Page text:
• Actually, you don't even need a table for this: SELECT 0 = 'banana' returns 1. Did the PHP folks design MySQL's = operator?

    • This isn't affected by sql_mode, even though so many other things are.

  • TIMESTAMP columns (and only TIMESTAMP columns) can return apparently-differing values for the same stored value depending on per-connection configuration even during read-only operation. This is done silently and the default behaviour can change as a side effect of non-MySQL configuration changes in the underlying OS.

  • String-typed columns are transformed for encoding on output if the connection is not using the same encoding as the underlying storage, using the same rules as the transformation on input.
  • Values that stricter sql_mode settings would reject during storage can still be returned during retrieval; it is impossible to predict in advance whether such data exists, since clients are free to set sql_mode to any value at any time.


For purely store-and-retrieve applications, MySQL's query planner (which transforms the miniature program contained in each SQL statement into a tree of disk access and data manipulation steps) is sufficient, but only barely. Queries that retrieve data from one table, or from one table and a small number of one-to-maybe-one related tables, produce relatively efficient plans.

MySQL, however, offers a number of tuning options that can have dramatic and counterintuitive effects, and the documentation provides very little advice for choosing settings. Tuning relies on the administrator's personal experience, blog articles of varying quality, and consultants.

  • The MySQL query cache defaults to a non-zero size in some commonly-installed configurations. However, the larger the cache, the slower writes proceed: invalidating cache entries that include the tables modified by a query means considering every entry in the cache. This cache also uses MySQL's LRU implementation, which has its own performance problems during eviction that get worse with larger cache sizes.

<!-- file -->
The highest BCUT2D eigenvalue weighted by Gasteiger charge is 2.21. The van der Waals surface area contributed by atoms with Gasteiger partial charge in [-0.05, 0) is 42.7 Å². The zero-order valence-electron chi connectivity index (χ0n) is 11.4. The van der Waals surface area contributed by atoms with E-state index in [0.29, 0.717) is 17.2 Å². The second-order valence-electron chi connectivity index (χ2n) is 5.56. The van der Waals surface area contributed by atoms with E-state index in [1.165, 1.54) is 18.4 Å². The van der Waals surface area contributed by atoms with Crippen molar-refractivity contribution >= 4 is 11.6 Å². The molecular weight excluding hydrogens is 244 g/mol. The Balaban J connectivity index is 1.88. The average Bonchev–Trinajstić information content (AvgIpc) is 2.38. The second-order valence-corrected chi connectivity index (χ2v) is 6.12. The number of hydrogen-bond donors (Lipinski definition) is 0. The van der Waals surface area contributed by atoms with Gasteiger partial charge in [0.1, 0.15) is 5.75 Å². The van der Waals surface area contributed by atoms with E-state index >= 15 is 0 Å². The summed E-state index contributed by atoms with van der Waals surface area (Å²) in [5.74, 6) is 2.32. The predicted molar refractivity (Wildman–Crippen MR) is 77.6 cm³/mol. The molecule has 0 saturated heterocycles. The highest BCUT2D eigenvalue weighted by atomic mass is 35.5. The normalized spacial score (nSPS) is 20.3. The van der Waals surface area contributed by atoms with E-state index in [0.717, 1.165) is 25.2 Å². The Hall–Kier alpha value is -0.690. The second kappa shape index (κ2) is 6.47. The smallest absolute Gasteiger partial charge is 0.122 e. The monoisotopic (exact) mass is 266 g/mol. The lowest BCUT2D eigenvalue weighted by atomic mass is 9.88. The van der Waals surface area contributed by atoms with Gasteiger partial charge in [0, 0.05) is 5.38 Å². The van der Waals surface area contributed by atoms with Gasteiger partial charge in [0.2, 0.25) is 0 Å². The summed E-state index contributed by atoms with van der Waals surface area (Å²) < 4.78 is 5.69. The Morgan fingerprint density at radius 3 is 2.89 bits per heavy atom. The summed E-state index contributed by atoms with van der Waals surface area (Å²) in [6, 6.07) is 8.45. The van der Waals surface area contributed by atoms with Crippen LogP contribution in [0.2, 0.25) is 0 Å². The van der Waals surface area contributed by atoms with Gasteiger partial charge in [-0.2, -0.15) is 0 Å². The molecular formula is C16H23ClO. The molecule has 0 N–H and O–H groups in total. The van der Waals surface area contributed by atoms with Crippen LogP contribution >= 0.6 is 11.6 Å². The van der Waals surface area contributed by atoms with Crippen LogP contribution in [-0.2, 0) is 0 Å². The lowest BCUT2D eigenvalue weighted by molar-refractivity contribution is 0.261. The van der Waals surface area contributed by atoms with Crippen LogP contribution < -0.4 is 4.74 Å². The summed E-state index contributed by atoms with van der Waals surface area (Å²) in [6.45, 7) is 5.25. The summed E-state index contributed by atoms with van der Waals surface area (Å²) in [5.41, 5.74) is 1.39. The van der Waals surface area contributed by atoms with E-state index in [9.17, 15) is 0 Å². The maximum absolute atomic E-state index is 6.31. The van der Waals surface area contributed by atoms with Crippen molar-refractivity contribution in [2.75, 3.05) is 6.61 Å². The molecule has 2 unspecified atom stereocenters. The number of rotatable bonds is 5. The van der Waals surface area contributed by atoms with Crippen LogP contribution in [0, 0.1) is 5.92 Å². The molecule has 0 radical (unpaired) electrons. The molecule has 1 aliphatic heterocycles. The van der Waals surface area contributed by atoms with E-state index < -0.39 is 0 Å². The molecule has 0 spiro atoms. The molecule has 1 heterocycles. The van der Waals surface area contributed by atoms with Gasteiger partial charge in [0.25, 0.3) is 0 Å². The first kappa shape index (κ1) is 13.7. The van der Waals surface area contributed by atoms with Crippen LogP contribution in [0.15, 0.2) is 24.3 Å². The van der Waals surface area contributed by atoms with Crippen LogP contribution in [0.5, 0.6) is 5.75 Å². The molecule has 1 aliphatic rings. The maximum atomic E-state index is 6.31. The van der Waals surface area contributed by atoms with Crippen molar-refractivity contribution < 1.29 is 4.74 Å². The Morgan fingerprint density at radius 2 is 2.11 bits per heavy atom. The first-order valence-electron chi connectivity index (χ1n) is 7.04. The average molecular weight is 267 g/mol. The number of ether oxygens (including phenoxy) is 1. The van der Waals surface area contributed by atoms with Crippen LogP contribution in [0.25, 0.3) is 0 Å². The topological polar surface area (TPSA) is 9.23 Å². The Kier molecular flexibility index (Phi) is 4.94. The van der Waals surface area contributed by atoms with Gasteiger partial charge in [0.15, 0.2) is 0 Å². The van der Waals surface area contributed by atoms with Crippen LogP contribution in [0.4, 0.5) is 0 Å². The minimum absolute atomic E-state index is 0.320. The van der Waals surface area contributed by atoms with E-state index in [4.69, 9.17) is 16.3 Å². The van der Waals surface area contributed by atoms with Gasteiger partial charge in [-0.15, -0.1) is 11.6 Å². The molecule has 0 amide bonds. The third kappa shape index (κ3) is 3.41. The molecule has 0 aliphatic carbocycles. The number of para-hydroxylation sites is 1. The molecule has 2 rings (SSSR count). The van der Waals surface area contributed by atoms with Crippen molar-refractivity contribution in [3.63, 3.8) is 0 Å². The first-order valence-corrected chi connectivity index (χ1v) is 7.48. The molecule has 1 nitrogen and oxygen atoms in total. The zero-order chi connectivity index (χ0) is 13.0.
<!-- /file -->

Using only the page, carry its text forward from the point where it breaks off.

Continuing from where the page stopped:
• Memory-management settings, including key_buffer_size and innodb_buffer_pool_size, have non-linear relationships with performance. The standard advice advises making whichever value you care about more to a large value, but this can be counterproductive if the related data is larger than the pool can hold: MySQL is once again bad at discarding old buffer pages when the buffer is exhausted, leading to dramatic slowdowns when query load reaches a certain point.
    • This also affects filesystem tuning settings such as table_open_cache.
  • InnoDB, out of the box, comes configured to use one large (and automatically growing) tablespace file for all tables, complicating backups and storage management. This is fine for trivial databases, but MySQL provides no tools (aside from DROP TABLE and reloading the data from an SQL dump) for transplanting a table to another tablespace, and provides no tools (aside from a filesystem-level rm, and reloading all InnoDB data from an SQL dump) for reclaiming empty space in a tablespace file.
  • MySQL itself provides very few tools to manage storage; tasks like storing large or infrequently-accessed tables and databases on dedicated filesystems must be done on the filesystem, with MySQL shut down.

Data Processing

Data processing encompasses tasks that require making decisions about data and tasks that derive new data from existing data. This is a huge range of topics:

  • Deciding (and enforcing) application-specific validity rules.